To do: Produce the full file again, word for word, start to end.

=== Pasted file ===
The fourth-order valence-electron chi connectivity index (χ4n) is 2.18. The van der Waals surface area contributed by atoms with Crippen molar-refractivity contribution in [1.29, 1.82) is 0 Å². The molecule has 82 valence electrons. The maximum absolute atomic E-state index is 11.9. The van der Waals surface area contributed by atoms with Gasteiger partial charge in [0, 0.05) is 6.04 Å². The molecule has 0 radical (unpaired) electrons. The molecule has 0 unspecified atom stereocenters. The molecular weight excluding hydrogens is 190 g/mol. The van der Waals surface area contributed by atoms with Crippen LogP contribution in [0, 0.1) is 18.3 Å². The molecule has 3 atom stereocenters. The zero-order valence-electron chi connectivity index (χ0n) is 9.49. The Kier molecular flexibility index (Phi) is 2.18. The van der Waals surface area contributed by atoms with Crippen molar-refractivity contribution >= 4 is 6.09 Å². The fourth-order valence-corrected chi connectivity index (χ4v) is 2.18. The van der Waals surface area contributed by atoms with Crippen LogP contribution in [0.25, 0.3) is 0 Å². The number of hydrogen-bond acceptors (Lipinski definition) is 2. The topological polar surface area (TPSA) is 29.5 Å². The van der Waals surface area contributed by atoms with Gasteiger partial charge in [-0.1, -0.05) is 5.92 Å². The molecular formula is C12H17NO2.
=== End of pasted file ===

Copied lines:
The fourth-order valence-electron chi connectivity index (χ4n) is 2.18. The van der Waals surface area contributed by atoms with Crippen molar-refractivity contribution in [1.29, 1.82) is 0 Å². The molecule has 82 valence electrons. The maximum absolute atomic E-state index is 11.9. The van der Waals surface area contributed by atoms with Gasteiger partial charge in [0, 0.05) is 6.04 Å². The molecule has 0 radical (unpaired) electrons. The molecule has 0 unspecified atom stereocenters. The molecular weight excluding hydrogens is 190 g/mol. The van der Waals surface area contributed by atoms with Crippen LogP contribution in [0, 0.1) is 18.3 Å². The molecule has 3 atom stereocenters. The zero-order valence-electron chi connectivity index (χ0n) is 9.49. The Kier molecular flexibility index (Phi) is 2.18. The van der Waals surface area contributed by atoms with Crippen molar-refractivity contribution >= 4 is 6.09 Å². The fourth-order valence-corrected chi connectivity index (χ4v) is 2.18. The van der Waals surface area contributed by atoms with Crippen LogP contribution in [0.25, 0.3) is 0 Å². The number of hydrogen-bond acceptors (Lipinski definition) is 2. The topological polar surface area (TPSA) is 29.5 Å². The van der Waals surface area contributed by atoms with Gasteiger partial charge in [-0.1, -0.05) is 5.92 Å². The molecular formula is C12H17NO2.